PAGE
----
I do believe that we played Hill 621 in SL. Several times in fact. One of our favorites.Well we are talking about a game which was released in four parts between 1977 and 1983 - and last printed in 1998 (assuming AH continued printing CoI, CoD, and GI up to the end, which I doubt they did.
When you cut through all the nostalgia BS, OSL is fatally flawed due to its lack of opportunity fire. Using the rules as written, I move all my units in the movement phase, then in the defensive fire phase YOU MOVE MY UNITS BACK and fire at them. I would love to see proponents of OSL try this in a scenario like Hill 621, with 26 squads for the Russians. Totally unplayable and broken IMO using the RAW.
There is an optional rule hidden in the back of the rulesbook which restore playability by having the defender fire at the attacker as the attacker moves. The problem with this is that there is no ROF, SFF, FPF, residual fire, etc - the defender gets one shot and that's it. This restores playability, but without residual fire you can rush as many units as you want through a hex and the defender gets only one shot. Playable but still irretrievably broken IMO.
So what accounts for OSL continued popularity? In one word, actually two, nostalgia and solitaire. There are lots of reclusive gamers who actually enjoy playing solitaire where they don't have to be concerned about social interaction, and they can maintain the fallacy of believing their "perfect plan" is indeed perfect without having to test it, or their actual knowledge of the game in general, against a real opponent. And of course, the few times they have played against a real person, and realized their "perfect plan" was build upon a house of cards, this only makes them more reluctant to play ftf again. For people like this OSL is the perfect game - the chaotic organization of the rules across 4 rulebooks does not matter since when playing solitaire they are the sole interpreter of the rules, the broken defensive fire system does not matter since when playing solitaire there is no real winning player, only a winning side, and the fact that these games have been out of print for over two decades does not matter since there is no need for another person to play the games with anyway.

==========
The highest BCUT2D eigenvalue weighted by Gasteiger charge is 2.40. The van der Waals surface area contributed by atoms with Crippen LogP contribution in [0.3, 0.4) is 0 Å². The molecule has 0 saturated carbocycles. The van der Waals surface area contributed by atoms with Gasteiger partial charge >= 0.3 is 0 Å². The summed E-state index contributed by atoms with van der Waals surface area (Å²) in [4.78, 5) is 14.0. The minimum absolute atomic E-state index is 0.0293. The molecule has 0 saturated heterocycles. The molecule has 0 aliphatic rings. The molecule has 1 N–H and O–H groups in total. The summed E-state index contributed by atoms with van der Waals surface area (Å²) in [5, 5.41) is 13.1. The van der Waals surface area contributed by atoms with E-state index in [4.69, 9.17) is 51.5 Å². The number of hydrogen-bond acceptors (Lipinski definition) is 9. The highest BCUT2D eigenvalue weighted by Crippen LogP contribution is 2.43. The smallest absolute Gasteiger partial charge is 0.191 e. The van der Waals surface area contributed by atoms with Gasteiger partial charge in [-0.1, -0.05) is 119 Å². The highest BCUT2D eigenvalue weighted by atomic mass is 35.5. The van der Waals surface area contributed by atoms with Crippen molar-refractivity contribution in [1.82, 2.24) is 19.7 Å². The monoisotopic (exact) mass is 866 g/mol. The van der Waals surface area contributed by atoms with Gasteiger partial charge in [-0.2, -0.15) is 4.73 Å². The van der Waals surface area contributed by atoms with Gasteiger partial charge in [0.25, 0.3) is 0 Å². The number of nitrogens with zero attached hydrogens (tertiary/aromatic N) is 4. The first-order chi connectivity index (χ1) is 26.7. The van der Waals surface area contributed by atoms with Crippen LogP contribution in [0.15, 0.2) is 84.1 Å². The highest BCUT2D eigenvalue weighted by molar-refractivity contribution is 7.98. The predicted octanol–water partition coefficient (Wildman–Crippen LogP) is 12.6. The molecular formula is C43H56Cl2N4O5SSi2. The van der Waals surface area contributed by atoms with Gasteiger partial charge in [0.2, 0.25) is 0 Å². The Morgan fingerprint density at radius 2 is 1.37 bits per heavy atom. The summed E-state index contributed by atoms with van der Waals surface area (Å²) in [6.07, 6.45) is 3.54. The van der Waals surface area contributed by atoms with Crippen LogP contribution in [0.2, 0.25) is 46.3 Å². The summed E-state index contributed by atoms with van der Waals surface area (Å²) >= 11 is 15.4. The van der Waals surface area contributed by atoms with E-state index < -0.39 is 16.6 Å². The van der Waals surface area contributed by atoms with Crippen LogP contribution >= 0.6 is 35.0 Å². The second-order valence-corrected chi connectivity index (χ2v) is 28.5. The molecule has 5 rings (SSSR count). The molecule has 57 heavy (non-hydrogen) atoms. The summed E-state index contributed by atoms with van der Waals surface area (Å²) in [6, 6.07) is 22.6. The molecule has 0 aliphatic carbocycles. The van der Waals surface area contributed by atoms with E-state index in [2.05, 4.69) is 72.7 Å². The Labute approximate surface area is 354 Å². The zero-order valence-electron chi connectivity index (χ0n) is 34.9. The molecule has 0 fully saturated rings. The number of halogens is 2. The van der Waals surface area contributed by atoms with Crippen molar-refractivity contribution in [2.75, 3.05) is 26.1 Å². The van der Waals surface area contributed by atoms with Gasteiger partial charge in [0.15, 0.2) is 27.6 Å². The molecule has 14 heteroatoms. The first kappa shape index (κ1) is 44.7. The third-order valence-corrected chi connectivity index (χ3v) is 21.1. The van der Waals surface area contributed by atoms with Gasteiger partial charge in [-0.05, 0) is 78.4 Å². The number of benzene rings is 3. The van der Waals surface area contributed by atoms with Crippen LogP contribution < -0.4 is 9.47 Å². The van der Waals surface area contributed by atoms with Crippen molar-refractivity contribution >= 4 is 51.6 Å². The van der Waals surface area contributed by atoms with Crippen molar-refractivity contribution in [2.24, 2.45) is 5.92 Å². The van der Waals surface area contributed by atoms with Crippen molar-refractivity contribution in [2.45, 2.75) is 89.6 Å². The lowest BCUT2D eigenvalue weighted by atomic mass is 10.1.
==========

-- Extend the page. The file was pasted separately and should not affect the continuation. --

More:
However, the Model T has something going for it:Compared to a 2021 auto the Model T is almost laughably archaic yet where would today's cars be without building upon the innovations of it and it's contemporaries?
Very nice! There are people here who acquire older cars, machinery and technological devices for reasons like hackers and more importantly a coronal mass ejection. A coronal mass ejection would have global consequences and unlike hackers cannot be prevented.However, the Model T has something going for it:
No software problems and no security issues caused by software.
I am not making a stand for stone age technology, but against thoughlessness while introducing new one.
Read this - notably reality in 2015 - while now cars get crammed with ever more software:
No country is more vulnerable to cyber threats than the US (even before the rest of the West). It is already possible to take down critical infrastructure in many ways. Adding the vulnerability to take out fleets of cars does add another.
I'd wish for a new car that is unable to connect to the net above one that is anytime.
IIRC in ancient Rome/ and or/ Greece you were considered a barbarian if you didn't mix your wine with water. My barbarian roots are deep.Very nice! There are people here who acquire older cars, machinery and technological devices for reasons like hackers and more importantly a coronal mass ejection. A coronal mass ejection would have global consequences and unlike hackers cannot be prevented.
Bitsa ( back in the Stone Age) when Fish and I would be gathered together in a cave with several species of small furry animals and our Pict friend we would play SL and discuss the future of gaming. We would bang a few rocks together trying to come up with new ideas all the while keeping a wary eye out for CBOBA. Cave bear offboard artillery.
Oddly I don't remember us having problems with the defensive fire rules and we played hundreds of Squad Leader scenarios. Probably close to a thousand.I do believe that we played Hill 621 in SL. Several times in fact. One of our favorites.
As to it's irretrievably broken nature all I can say is when you're young(er) love is blind.
The optional rule may have been used at some tournaments. None that I recall though and Fish never mentioned it being used and he attended almost every SL event held back then.Oddly I don't remember us having problems with the defensive fire rules and we played hundreds of Squad Leader scenarios. Probably close to a thousand.
Apparently we were just too ignorant to realize the game was broken.
Mark Nixon was surprised that we didn't use the optional rule. It wasn't used at tournaments so we didn't use it.